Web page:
When you leave high school, you assume that you have left the petty bullshit behind- the cliques, the gossip, the jockeying for social position. You move on to your adult life thinking that from now on, everyone will be mature and kind to each other. College might have been a little cliquey but you found your way. It may have been tough to fit in at your first job after you graduated but that probably worked out just fine too. The next taste of high school-style behavior you will likely encounter is when your first child starts school. This was where I found out the hard way that the PTA is Mean Girls for grown-ups.

I was so excited when Claire began kindergarten. I genuinely wanted to help make her school a better place. I immediately began trying to meet other parents who felt the way that I did. I figured the best place to start was the PTA. After all, I wanted to be involved and what better way than by helping organize the events being held at the school? I could not attend the first meeting because of my work schedule but I began emailing with the president and filling out forms to let them know my strengths and where I might be best suited to lend my time.

As it turned out, no matter what those forms said I could contribute to the cause, the best place for me was apparently the same as a 1950’s housewife- in the kitchen. That fall, I was slated to volunteer at three events- the Back-To-School Fun Night, the Halloween Carnival and the holiday craft fair. I showed up at Back-To-School night and met the members of the PTA for the first time. They were busy and frazzled so I didn’t think much of their blase reaction to meeting me. They gave me a hair net and sent me to the back of the kitchen where it became my job to cut slices of pizza in half for us to sell. I was all alone and kind of bummed but I figured I was low on the PTA totem pole and needed to pay my dues. Someone had to do the grunt work, it may as well be the freshman! I figured we would all get to know each other later over coffee and scones like all PTA moms love to do.

Or maybe not. At the end of the Fun Night, I tossed my hair net into the garbage and went to talk to the other members but they barely registered my presence. I remember feeling like the youngest sibling in the family who has to jump up and down begging to be noticed. I left feeling a little miffed but not entirely discouraged- it was a busy night. Surely, at the next event, I would get to do something with a more social bent and maybe even make a friend.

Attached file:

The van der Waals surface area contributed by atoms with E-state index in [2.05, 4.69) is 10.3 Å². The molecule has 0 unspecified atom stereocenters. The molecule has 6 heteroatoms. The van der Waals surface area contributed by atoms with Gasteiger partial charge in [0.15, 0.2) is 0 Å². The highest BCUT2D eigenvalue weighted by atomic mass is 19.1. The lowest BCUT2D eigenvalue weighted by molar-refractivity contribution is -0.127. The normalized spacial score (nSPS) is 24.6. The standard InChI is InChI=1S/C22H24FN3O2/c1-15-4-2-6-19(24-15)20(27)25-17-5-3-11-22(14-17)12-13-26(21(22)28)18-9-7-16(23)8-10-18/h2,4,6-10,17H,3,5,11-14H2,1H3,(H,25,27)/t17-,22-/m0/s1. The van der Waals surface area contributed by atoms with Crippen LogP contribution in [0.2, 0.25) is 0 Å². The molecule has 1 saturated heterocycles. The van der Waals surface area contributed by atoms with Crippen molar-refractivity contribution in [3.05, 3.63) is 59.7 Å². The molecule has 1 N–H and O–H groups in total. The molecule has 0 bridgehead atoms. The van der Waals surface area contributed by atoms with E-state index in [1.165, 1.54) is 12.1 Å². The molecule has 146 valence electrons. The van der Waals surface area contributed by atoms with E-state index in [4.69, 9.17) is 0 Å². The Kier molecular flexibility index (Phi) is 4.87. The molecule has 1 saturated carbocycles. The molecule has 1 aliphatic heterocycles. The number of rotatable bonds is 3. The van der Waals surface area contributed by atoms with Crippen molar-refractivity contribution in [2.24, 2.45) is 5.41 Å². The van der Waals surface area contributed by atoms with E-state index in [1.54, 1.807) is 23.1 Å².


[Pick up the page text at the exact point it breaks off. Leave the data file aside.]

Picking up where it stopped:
The Halloween Carnival rolled around a few weeks later. By this time, I had attended a meeting and while I had not really made any friends yet, I at least hoped the dedication I was showing would earn me  a job post where I could not be like the PTA Quasimodo stashed away from the towns folk in the bowels of the kitchen. The president walked up to me with her clipboard in hand and little visor tilted jauntily…..and handed me a hair net.

That’s right, I was again on pizza duty. I slunk back to the kitchen and assumed the position. I again spent the entire night alone (save for the pairs of moms coming back talking to each other and grabbing trays of pizza plates to bring out to the masses). This time, I left at the end of the night completely sad and a little pissed off. What about me said “all she can do is slice pizza”? Didn’t they notice on my forms where I said I was great at making up party games and could find my way around Pinterest with my eyes shut?

I spent the next several weeks brooding over my situation. What was I doing wrong? Why wouldn’t they talk to me or at least let me spend 15 minutes doing something other than slicing pizza? Would I have to spend the entire school year like this? Surely, they could not relegate me to pizza duty a third time. That would be just plain mean.

Except that is exactly what they did. I was really excited for the craft fair. I showed up a little earlier than they asked me to and started milling around the booths. I noticed several PTA moms interacting with the crafters, hanging up signs, manning the admission table and chatting amongst themselves. “This is it!” I thought to myself. This is where I will get to do something fun! I located the president when my appointed time rolled around, proverbial fingers crossed. She scanned her clipboard and once again, got out the hair net. You know how the rest of this tale unravels.

That was my last PTA event. Throughout these events and the three PTA meetings I attended, not one single member made any effort to talk to me beyond asking for my name. Anyone who knows me would tell you- I am a nice girl and very easy to get along with. I will admit to a case of Resting Bitch Face but I made a real effort to put a smile on my face during every encounter with these women. I decided to stop going back and stuck to volunteering only for my daughter’s classroom events where I had already met several very sweet parents that I am still acquainted with today. My PTA experience was just like high school only with yoga pants and mini vans.

(Image: runzelkorn/Shutterstock)